Thought I’d put down a few notes that I thought were neat as I’ll have to reference them in the future when I (hopefully) get my Technician’s License!
QTH = Where is your location?
QTH Minnesota = I am located in Minnesota
CQ = “Come in anyone” call - any station can respond.
SSTV = Slow Scan television can send pictures
APRS = Automatic Position Reporting System is hooking up GPS information with ham radio
There’s even the ability to bounce signals off the of the moon and back to the earth?! Can you imagine:
QTH?………QTH Moon………… ….. NASA!
Then the Ham Radio License Manual starts talking about radio signals and all of the jargon involved in understanding radio waves. I think a picture may explain this best….
So X axis is Time, Y axis is Amplitude
I have a sine wave going through as time goes on.
Each complete up/down sequence is called a cycle (T). This is denoted by the red line and is also known as the period of the signal. Where you /are/ in the cycle is called phase and is measured in degrees. This is used to compare how different sine wave signals are aligned in relation to each other. The way to measure this is in degrees. So you start at 0 and by the end of the cycle, you’re at 360 degrees - and on the chart that’s denoted by the yellow dots. If two signals are going up and down at the same time, they’re considered in phase and if one signal is going up while the other is going down, they’re considered out of phase.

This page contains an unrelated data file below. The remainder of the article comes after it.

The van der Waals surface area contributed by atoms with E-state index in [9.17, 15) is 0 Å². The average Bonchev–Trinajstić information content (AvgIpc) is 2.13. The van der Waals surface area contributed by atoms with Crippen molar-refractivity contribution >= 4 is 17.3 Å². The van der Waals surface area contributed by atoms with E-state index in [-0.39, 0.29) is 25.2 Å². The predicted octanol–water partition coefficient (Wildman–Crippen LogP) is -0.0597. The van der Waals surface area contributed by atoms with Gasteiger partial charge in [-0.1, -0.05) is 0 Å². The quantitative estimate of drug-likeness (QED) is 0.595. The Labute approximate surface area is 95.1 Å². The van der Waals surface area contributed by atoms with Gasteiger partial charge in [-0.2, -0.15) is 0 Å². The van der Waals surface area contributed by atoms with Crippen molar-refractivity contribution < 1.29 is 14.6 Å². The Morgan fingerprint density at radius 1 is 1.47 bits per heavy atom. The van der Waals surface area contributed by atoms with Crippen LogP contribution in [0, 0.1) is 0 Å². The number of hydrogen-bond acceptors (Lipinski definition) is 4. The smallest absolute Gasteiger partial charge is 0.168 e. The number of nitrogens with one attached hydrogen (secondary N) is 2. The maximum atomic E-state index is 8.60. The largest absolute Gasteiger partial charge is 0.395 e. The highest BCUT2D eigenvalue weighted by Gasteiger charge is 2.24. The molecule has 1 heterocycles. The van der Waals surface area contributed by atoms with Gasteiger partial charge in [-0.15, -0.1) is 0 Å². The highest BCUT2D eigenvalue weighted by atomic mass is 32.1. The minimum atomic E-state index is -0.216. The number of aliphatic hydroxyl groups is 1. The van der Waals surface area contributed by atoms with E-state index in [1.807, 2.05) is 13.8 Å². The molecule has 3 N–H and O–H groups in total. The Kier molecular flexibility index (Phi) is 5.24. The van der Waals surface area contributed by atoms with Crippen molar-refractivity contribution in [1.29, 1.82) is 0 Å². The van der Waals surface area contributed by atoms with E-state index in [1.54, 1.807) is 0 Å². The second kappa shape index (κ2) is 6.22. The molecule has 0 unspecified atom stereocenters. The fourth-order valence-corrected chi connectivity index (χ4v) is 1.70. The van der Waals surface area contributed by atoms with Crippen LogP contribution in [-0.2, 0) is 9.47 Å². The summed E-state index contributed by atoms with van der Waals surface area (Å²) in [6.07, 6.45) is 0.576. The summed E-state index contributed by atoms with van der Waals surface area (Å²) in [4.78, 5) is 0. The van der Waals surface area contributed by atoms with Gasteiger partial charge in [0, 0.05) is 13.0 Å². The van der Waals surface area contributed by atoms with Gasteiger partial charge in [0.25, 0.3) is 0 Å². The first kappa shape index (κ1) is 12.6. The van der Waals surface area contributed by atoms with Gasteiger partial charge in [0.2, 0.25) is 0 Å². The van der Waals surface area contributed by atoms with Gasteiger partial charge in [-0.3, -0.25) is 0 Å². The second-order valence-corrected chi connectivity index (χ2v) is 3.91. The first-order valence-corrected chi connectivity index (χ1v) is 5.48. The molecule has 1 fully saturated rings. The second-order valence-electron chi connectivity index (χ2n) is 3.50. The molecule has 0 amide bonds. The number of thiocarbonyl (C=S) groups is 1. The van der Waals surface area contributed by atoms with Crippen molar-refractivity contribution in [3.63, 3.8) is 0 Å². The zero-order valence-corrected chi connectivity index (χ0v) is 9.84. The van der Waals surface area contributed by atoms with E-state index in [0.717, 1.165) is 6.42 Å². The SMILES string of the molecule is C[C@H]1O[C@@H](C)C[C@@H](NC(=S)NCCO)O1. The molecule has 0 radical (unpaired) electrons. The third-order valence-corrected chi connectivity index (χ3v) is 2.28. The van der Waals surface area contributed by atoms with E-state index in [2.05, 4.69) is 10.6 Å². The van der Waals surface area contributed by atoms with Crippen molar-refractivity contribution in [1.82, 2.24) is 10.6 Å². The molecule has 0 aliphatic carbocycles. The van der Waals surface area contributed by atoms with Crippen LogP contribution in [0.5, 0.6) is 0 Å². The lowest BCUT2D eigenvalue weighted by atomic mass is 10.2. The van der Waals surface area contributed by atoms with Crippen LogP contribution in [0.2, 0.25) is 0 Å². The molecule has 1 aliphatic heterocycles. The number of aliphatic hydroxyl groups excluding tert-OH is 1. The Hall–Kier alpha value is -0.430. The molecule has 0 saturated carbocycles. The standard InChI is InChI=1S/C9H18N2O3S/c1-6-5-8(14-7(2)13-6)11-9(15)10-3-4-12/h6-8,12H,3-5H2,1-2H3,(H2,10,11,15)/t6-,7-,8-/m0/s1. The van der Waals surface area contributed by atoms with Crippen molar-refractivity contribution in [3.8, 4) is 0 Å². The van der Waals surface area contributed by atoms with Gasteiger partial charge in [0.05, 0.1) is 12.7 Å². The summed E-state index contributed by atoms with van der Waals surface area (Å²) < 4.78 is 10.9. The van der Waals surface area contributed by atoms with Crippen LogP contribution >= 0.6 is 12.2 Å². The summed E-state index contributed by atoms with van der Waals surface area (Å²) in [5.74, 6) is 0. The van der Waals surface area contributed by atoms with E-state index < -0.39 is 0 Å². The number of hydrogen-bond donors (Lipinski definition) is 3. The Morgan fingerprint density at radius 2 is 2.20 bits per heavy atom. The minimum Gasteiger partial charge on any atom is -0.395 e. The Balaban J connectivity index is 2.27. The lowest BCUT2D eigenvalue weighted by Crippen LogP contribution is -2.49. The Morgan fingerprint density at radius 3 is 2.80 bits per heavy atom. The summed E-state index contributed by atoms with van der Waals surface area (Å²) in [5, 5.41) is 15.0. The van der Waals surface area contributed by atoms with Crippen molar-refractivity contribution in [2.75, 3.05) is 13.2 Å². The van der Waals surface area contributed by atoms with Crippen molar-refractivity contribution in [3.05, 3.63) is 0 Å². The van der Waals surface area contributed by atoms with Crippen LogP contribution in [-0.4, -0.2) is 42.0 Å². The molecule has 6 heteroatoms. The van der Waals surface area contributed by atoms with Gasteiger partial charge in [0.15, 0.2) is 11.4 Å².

In turn, the number of cycles per second is the signal’s frequency (f). You can find the frequency of the signal by getting the inverse of T or if you want to find T from the frequency, you can use T = 1/f. Frequency is measured in “units” of hertz (Hz) and 1 T = 1 Hz.
Ham folks are able to use more frequency ranges than say your normal radio station, whether AM or FM:
AM radios use between 550 - 1700 kHz. FM radios cover 88-108 MHz. And Ham folks can use from MF all the way to UHF.
Anyway, then in blue we have the wavelength of a radio wave and that’s also known as the distance that the wave travels during one cycle (T) as represented by lambda. Er. I don’t know how to put that in the tumblr post….but it’s that funny symbol.
And with this distance of one cycle (peak to peak measurement), you can also find the frequency with a simple equation: Lambda = c/f…..c being the speed of light and f being frequency. And if you convert all of the numbers to MHz (as that seems to be the preferred way ham folks refer to frequencies), then you end up with an equation like the following:
Lambda = 300x10^6 / f in MHz.
Assuming you want to see the distance of a 1MHz radio wave (which is relatively low on the totem pole of the frequencies that hams use and is what AM broadcasters use), the formula looks like:
Lambda = (300 x 10^6m/sec) / (1x10^6MHz/sec)….this leads to 300 meters if you cancel out the 10^6 portions. So to make it easier on everyone, they’ve created a simpler formula to finding frequencies.
Lambda = 300/f
So far that’s what I’ve gotten. And that’s just the first section!